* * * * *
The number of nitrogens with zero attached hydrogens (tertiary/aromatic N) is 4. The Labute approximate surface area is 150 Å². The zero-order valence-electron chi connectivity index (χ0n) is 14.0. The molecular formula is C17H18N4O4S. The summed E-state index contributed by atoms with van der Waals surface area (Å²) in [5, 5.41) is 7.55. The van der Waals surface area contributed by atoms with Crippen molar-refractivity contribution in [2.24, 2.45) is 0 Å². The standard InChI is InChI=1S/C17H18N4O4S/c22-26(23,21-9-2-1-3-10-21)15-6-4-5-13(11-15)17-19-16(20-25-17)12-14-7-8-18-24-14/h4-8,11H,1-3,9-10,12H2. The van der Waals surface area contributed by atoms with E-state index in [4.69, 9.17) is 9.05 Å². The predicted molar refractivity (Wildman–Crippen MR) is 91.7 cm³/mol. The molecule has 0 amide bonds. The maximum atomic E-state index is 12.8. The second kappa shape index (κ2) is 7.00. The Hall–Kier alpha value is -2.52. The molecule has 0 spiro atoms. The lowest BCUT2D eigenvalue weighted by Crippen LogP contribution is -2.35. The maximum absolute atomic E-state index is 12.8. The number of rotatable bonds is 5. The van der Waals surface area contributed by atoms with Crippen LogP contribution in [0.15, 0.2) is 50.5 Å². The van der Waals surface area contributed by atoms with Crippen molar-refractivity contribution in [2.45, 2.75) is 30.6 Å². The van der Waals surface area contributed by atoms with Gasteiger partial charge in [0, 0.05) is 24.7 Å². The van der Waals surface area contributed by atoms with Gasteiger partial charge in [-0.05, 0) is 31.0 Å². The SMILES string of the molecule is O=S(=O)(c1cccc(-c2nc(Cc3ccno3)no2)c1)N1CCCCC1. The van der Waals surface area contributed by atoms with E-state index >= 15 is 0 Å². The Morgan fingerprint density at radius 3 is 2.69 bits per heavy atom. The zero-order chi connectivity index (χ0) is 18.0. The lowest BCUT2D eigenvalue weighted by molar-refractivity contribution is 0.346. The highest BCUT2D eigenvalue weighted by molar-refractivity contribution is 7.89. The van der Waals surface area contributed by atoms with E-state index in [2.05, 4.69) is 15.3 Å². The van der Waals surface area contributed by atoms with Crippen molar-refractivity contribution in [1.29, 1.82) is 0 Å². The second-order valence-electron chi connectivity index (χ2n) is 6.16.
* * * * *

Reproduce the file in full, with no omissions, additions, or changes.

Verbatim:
The number of nitrogens with zero attached hydrogens (tertiary/aromatic N) is 4. The Labute approximate surface area is 150 Å². The zero-order valence-electron chi connectivity index (χ0n) is 14.0. The molecular formula is C17H18N4O4S. The summed E-state index contributed by atoms with van der Waals surface area (Å²) in [5, 5.41) is 7.55. The van der Waals surface area contributed by atoms with Crippen molar-refractivity contribution in [2.24, 2.45) is 0 Å². The standard InChI is InChI=1S/C17H18N4O4S/c22-26(23,21-9-2-1-3-10-21)15-6-4-5-13(11-15)17-19-16(20-25-17)12-14-7-8-18-24-14/h4-8,11H,1-3,9-10,12H2. The van der Waals surface area contributed by atoms with E-state index in [4.69, 9.17) is 9.05 Å². The predicted molar refractivity (Wildman–Crippen MR) is 91.7 cm³/mol. The molecule has 0 amide bonds. The maximum atomic E-state index is 12.8. The second kappa shape index (κ2) is 7.00. The Hall–Kier alpha value is -2.52. The molecule has 0 spiro atoms. The lowest BCUT2D eigenvalue weighted by Crippen LogP contribution is -2.35. The maximum absolute atomic E-state index is 12.8. The number of rotatable bonds is 5. The van der Waals surface area contributed by atoms with Crippen LogP contribution in [0.15, 0.2) is 50.5 Å². The van der Waals surface area contributed by atoms with Crippen molar-refractivity contribution in [2.45, 2.75) is 30.6 Å². The van der Waals surface area contributed by atoms with Gasteiger partial charge in [0, 0.05) is 24.7 Å². The van der Waals surface area contributed by atoms with Gasteiger partial charge in [-0.05, 0) is 31.0 Å². The SMILES string of the molecule is O=S(=O)(c1cccc(-c2nc(Cc3ccno3)no2)c1)N1CCCCC1. The van der Waals surface area contributed by atoms with E-state index >= 15 is 0 Å². The Morgan fingerprint density at radius 3 is 2.69 bits per heavy atom. The zero-order chi connectivity index (χ0) is 18.0. The lowest BCUT2D eigenvalue weighted by molar-refractivity contribution is 0.346. The highest BCUT2D eigenvalue weighted by molar-refractivity contribution is 7.89. The van der Waals surface area contributed by atoms with E-state index in [2.05, 4.69) is 15.3 Å². The van der Waals surface area contributed by atoms with Crippen molar-refractivity contribution in [1.29, 1.82) is 0 Å². The second-order valence-electron chi connectivity index (χ2n) is 6.16.